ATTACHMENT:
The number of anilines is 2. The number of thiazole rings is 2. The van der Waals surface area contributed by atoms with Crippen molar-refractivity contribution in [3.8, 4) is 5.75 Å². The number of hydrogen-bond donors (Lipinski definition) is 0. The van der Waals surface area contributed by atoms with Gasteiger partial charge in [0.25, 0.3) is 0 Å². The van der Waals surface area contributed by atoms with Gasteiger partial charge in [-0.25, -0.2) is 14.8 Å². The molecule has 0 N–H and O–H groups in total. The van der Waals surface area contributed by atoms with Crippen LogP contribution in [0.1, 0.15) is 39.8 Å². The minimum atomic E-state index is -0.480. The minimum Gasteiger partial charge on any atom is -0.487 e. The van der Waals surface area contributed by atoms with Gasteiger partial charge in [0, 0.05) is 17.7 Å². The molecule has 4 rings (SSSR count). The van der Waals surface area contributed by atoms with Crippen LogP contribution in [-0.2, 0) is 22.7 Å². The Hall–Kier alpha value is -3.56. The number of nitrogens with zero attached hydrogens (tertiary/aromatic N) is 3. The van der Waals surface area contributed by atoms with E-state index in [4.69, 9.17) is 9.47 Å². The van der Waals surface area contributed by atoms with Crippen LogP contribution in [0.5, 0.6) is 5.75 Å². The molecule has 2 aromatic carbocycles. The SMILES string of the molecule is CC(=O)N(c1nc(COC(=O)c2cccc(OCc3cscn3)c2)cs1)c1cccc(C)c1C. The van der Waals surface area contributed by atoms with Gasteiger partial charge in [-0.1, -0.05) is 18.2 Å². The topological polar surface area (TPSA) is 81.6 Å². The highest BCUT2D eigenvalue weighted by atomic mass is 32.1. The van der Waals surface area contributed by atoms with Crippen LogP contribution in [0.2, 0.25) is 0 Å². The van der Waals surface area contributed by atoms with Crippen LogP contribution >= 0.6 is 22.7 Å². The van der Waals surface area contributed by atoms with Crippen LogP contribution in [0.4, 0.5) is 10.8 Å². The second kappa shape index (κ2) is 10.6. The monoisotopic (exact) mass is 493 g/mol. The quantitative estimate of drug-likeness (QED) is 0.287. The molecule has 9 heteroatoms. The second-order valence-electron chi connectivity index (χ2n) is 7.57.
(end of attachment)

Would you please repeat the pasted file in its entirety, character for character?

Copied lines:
The number of anilines is 2. The number of thiazole rings is 2. The van der Waals surface area contributed by atoms with Crippen molar-refractivity contribution in [3.8, 4) is 5.75 Å². The number of hydrogen-bond donors (Lipinski definition) is 0. The van der Waals surface area contributed by atoms with Gasteiger partial charge in [0.25, 0.3) is 0 Å². The van der Waals surface area contributed by atoms with Gasteiger partial charge in [-0.25, -0.2) is 14.8 Å². The molecule has 0 N–H and O–H groups in total. The van der Waals surface area contributed by atoms with Crippen LogP contribution in [0.1, 0.15) is 39.8 Å². The minimum atomic E-state index is -0.480. The minimum Gasteiger partial charge on any atom is -0.487 e. The van der Waals surface area contributed by atoms with Gasteiger partial charge in [0, 0.05) is 17.7 Å². The molecule has 4 rings (SSSR count). The van der Waals surface area contributed by atoms with Crippen LogP contribution in [-0.2, 0) is 22.7 Å². The Hall–Kier alpha value is -3.56. The number of nitrogens with zero attached hydrogens (tertiary/aromatic N) is 3. The van der Waals surface area contributed by atoms with E-state index in [4.69, 9.17) is 9.47 Å². The van der Waals surface area contributed by atoms with Crippen LogP contribution in [0.5, 0.6) is 5.75 Å². The molecule has 2 aromatic carbocycles. The SMILES string of the molecule is CC(=O)N(c1nc(COC(=O)c2cccc(OCc3cscn3)c2)cs1)c1cccc(C)c1C. The van der Waals surface area contributed by atoms with Gasteiger partial charge in [-0.1, -0.05) is 18.2 Å². The topological polar surface area (TPSA) is 81.6 Å². The highest BCUT2D eigenvalue weighted by atomic mass is 32.1. The van der Waals surface area contributed by atoms with Crippen LogP contribution in [0.2, 0.25) is 0 Å². The van der Waals surface area contributed by atoms with Crippen LogP contribution >= 0.6 is 22.7 Å². The van der Waals surface area contributed by atoms with Crippen LogP contribution in [0.4, 0.5) is 10.8 Å². The second kappa shape index (κ2) is 10.6. The monoisotopic (exact) mass is 493 g/mol. The quantitative estimate of drug-likeness (QED) is 0.287. The molecule has 9 heteroatoms. The second-order valence-electron chi connectivity index (χ2n) is 7.57.